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Runners Don’t Expect To Have Blood Clots
Every race is a reward after all the hard work it takes to get to the starting line. But one particular race—the 2017 Chicago Marathon—meant more to me than any race before it. The marathon was celebrating its 40th anniversary (four months after my own 40th birthday), and I was not only excited to be present, but profoundly grateful to be healthy. As I stepped across the start line, it was exactly one year to the weekend that I was released from the hospital for bilateral pulmonary embolisms (PE), also known as blood clots, in both of my lungs.
In June of 2016, I began training for the Marine Corps Marathon. Summertime training brings sunny days, but also heat, humidity and vacation. I logged miles while traveling in Hawaii, Colorado and South Carolina, staying true to my training plan and taking in breathtaking sights along the way. The problem was, my breathing couldn’t seem to keep up with my running. I struggled through every run, long and short, finding it difficult to catch my breath even while climbing stairs. But it was a hot summer, and other runners complained about how the heat was affecting them, too. I reasoned that everyone, including me, was struggling. If I’m honest, I also did what so many runners do: I told myself that I was out of shape. I convinced myself that I had to train harder and added spin classes and Pilates to my workout schedule to try to whip my body into better shape.
Something Wasn’t Adding Up
The Marine Corps Marathon was take place in October, so I signed up for the Philadelphia Rock ‘n’ Roll Half Marathon on September 18 as my fitness test. When that day arrived, despite 84 percent humidity, my training told me that I should be able to reach my goal of running sub-2 hours. I was on target for the first 10K, but when the moment came to pick up my pace, my body would not change gears. It felt like I was running through sludge, and I found it extremely difficult to breath.
Fortunately, I didn’t panic and instead re-adjusted my thinking to stay present and use the experience as mental training for the marathon. I finished the race in 2:17:10…almost 17 minutes slower than I had run a few months earlier and my slowest time in two years. My confidence was crushed. I told myself I wasn’t training enough and woke up the next morning for a spin class to push my body harder.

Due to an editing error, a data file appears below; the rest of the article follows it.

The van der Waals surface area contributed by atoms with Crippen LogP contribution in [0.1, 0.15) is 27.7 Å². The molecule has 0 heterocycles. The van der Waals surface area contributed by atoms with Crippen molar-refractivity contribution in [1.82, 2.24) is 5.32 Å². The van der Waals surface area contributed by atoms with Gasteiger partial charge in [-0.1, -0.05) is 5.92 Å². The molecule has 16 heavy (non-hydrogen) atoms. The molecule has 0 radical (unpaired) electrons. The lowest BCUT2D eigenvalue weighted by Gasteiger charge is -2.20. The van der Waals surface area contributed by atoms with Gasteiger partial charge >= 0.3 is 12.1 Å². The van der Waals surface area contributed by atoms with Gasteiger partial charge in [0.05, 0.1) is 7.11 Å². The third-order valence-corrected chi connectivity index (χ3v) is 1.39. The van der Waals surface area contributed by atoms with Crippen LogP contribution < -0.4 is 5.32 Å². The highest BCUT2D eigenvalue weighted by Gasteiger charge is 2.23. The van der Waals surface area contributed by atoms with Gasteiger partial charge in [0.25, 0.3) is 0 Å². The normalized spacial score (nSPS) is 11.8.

From Bad To Worse
After slogging through all those summer months of marathon training, I was anxious for the fall to arrive and offer a break from the heat—and a boost in speed and morale. But as October began and the temperatures started to drop, things still were not clicking for me. It was during an easy 4-mile tempo run that I finally thought something might be wrong. There was no humidity that evening, and still I felt like I was having something akin to a heart attack. I couldn’t inhale fully, I couldn’t catch my breath and I had a crushing pain in my chest.
When I finished my run and found my friends, I was so dizzy that I nearly fell over. They laid me on the ground and put my legs in the air, which helped get blood to my heart. The whole experience was scary enough that I called to make an appointment with my doctor. It was just three weeks before I was scheduled to run the marathon, so I requested that my blood be drawn, thinking my iron levels might be off.
Later that night, once my breathing calmed down, I convinced myself that I must have gotten scared in Central Park—maybe since all the lights were out?—and had a panic attack. I almost canceled the doctor’s appointment, thinking I’d found a logical reason for why my breathing was erratic.
A Doctor’s Concern Leads To An Unexpected Diagnosis
Thankfully, I kept the appointment, and after I described to the doctor what had happened in the park and explained that it must have been a panic attack, he began asking questions.
Doctor: Have you ever had a panic attack before?
Me: No, never!
Doctor: Have you done any long travel recently?
Doctor: Are you taking birth control?
Doctor: Was the episode in the park an isolated incident?
Me: Yes. Well…if I’m honest, I’ve been having a really difficult time breathing all summer during my runs. But it’s been really hot and everyone has been complaining.
Doctor: Any calf pain, soreness or swelling?
Me: (Eye roll.) I’m a runner. My calves are always sore, but nothing out of the ordinary.
The questions meant nothing to me, but apparently they were painting a possible picture for him—one that I’m grateful he considered, because not everyone would have looked for blood clots in an otherwise healthy runner.
I was at work late on a Friday afternoon when my doctor called with my blood work results. He explained that my iron levels and blood work all looked fine. Just as I was about to hang up, he explained that he had run an additional test on my blood (called a D-dimer) to check for blood clots in my lungs and that my levels had come back slightly elevated. He wanted me to immediately stop taking the birth control pills, as he planned to prescribe blood thinner medication and wanted to order a CT scan to see contrast on my lungs.